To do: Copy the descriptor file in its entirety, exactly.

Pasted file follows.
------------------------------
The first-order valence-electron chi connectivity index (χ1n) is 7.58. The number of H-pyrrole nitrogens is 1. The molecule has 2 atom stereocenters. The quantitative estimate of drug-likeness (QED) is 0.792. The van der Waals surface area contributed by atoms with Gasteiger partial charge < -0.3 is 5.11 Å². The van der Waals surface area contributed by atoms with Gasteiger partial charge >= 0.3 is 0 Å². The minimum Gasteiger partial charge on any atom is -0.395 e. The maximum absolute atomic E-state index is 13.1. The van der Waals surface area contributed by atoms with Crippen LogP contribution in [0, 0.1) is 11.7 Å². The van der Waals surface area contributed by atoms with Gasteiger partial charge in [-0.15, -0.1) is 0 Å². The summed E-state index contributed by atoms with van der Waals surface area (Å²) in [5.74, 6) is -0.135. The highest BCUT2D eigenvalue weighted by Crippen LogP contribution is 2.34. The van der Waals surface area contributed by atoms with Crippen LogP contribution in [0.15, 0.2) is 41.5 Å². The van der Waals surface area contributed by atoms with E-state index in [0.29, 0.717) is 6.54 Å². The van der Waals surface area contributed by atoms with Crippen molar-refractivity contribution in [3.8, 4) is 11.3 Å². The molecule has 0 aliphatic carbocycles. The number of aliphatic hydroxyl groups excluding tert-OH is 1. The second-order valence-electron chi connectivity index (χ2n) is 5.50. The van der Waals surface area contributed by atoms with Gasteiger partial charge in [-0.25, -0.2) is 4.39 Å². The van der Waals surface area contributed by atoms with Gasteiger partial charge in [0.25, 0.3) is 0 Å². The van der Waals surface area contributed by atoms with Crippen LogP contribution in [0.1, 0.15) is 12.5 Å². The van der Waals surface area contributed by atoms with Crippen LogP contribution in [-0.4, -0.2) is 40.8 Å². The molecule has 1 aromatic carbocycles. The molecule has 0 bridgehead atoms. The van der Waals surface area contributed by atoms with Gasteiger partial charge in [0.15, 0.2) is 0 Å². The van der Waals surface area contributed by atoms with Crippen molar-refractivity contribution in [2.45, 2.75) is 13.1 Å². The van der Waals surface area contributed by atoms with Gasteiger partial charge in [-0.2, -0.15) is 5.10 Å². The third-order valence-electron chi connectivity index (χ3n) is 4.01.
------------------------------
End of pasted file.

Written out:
The first-order valence-electron chi connectivity index (χ1n) is 7.58. The number of H-pyrrole nitrogens is 1. The molecule has 2 atom stereocenters. The quantitative estimate of drug-likeness (QED) is 0.792. The van der Waals surface area contributed by atoms with Gasteiger partial charge < -0.3 is 5.11 Å². The van der Waals surface area contributed by atoms with Gasteiger partial charge >= 0.3 is 0 Å². The minimum Gasteiger partial charge on any atom is -0.395 e. The maximum absolute atomic E-state index is 13.1. The van der Waals surface area contributed by atoms with Crippen LogP contribution in [0, 0.1) is 11.7 Å². The van der Waals surface area contributed by atoms with Gasteiger partial charge in [-0.15, -0.1) is 0 Å². The summed E-state index contributed by atoms with van der Waals surface area (Å²) in [5.74, 6) is -0.135. The highest BCUT2D eigenvalue weighted by Crippen LogP contribution is 2.34. The van der Waals surface area contributed by atoms with Crippen LogP contribution in [0.15, 0.2) is 41.5 Å². The van der Waals surface area contributed by atoms with E-state index in [0.29, 0.717) is 6.54 Å². The van der Waals surface area contributed by atoms with Crippen molar-refractivity contribution in [3.8, 4) is 11.3 Å². The molecule has 0 aliphatic carbocycles. The number of aliphatic hydroxyl groups excluding tert-OH is 1. The second-order valence-electron chi connectivity index (χ2n) is 5.50. The van der Waals surface area contributed by atoms with Gasteiger partial charge in [-0.25, -0.2) is 4.39 Å². The van der Waals surface area contributed by atoms with Gasteiger partial charge in [0.25, 0.3) is 0 Å². The van der Waals surface area contributed by atoms with Crippen LogP contribution in [0.1, 0.15) is 12.5 Å². The van der Waals surface area contributed by atoms with Crippen LogP contribution in [-0.4, -0.2) is 40.8 Å². The molecule has 1 aromatic carbocycles. The molecule has 0 bridgehead atoms. The van der Waals surface area contributed by atoms with Gasteiger partial charge in [0.15, 0.2) is 0 Å². The van der Waals surface area contributed by atoms with Crippen molar-refractivity contribution in [2.45, 2.75) is 13.1 Å². The van der Waals surface area contributed by atoms with Gasteiger partial charge in [-0.2, -0.15) is 5.10 Å². The third-order valence-electron chi connectivity index (χ3n) is 4.01.